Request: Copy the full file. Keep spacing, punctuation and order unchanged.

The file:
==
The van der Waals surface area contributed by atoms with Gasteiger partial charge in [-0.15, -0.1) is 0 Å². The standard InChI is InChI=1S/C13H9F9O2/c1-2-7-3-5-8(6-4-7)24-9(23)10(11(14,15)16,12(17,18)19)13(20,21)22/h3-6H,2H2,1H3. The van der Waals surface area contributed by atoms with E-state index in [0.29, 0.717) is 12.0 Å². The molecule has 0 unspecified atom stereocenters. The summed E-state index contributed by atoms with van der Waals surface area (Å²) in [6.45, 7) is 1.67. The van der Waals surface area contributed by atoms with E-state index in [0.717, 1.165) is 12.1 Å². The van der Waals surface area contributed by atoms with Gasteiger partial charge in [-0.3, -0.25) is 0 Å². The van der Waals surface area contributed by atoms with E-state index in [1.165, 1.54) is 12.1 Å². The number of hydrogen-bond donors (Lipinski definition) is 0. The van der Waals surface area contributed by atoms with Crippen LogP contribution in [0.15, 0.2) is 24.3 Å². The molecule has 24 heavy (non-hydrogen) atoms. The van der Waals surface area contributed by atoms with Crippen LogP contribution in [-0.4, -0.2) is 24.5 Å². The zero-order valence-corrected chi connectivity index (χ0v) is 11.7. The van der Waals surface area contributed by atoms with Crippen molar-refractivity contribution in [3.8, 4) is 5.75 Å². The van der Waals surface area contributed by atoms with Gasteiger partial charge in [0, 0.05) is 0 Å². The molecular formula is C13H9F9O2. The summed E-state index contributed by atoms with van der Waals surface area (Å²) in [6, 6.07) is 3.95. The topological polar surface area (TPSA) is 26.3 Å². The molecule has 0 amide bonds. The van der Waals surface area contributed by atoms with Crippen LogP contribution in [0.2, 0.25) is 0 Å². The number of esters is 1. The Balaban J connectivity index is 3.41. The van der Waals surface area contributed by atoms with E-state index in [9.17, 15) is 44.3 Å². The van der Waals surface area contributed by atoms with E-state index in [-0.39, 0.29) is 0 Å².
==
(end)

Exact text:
The van der Waals surface area contributed by atoms with Gasteiger partial charge in [-0.15, -0.1) is 0 Å². The standard InChI is InChI=1S/C13H9F9O2/c1-2-7-3-5-8(6-4-7)24-9(23)10(11(14,15)16,12(17,18)19)13(20,21)22/h3-6H,2H2,1H3. The van der Waals surface area contributed by atoms with E-state index in [0.29, 0.717) is 12.0 Å². The molecule has 0 unspecified atom stereocenters. The summed E-state index contributed by atoms with van der Waals surface area (Å²) in [6.45, 7) is 1.67. The van der Waals surface area contributed by atoms with E-state index in [0.717, 1.165) is 12.1 Å². The van der Waals surface area contributed by atoms with Gasteiger partial charge in [-0.3, -0.25) is 0 Å². The van der Waals surface area contributed by atoms with E-state index in [1.165, 1.54) is 12.1 Å². The number of hydrogen-bond donors (Lipinski definition) is 0. The van der Waals surface area contributed by atoms with Crippen LogP contribution in [0.15, 0.2) is 24.3 Å². The molecule has 24 heavy (non-hydrogen) atoms. The van der Waals surface area contributed by atoms with Crippen LogP contribution in [-0.4, -0.2) is 24.5 Å². The zero-order valence-corrected chi connectivity index (χ0v) is 11.7. The van der Waals surface area contributed by atoms with Crippen molar-refractivity contribution in [3.8, 4) is 5.75 Å². The van der Waals surface area contributed by atoms with Gasteiger partial charge in [0, 0.05) is 0 Å². The molecular formula is C13H9F9O2. The summed E-state index contributed by atoms with van der Waals surface area (Å²) in [6, 6.07) is 3.95. The topological polar surface area (TPSA) is 26.3 Å². The molecule has 0 amide bonds. The van der Waals surface area contributed by atoms with Crippen LogP contribution in [0.2, 0.25) is 0 Å². The number of esters is 1. The Balaban J connectivity index is 3.41. The van der Waals surface area contributed by atoms with E-state index in [9.17, 15) is 44.3 Å². The van der Waals surface area contributed by atoms with E-state index in [-0.39, 0.29) is 0 Å².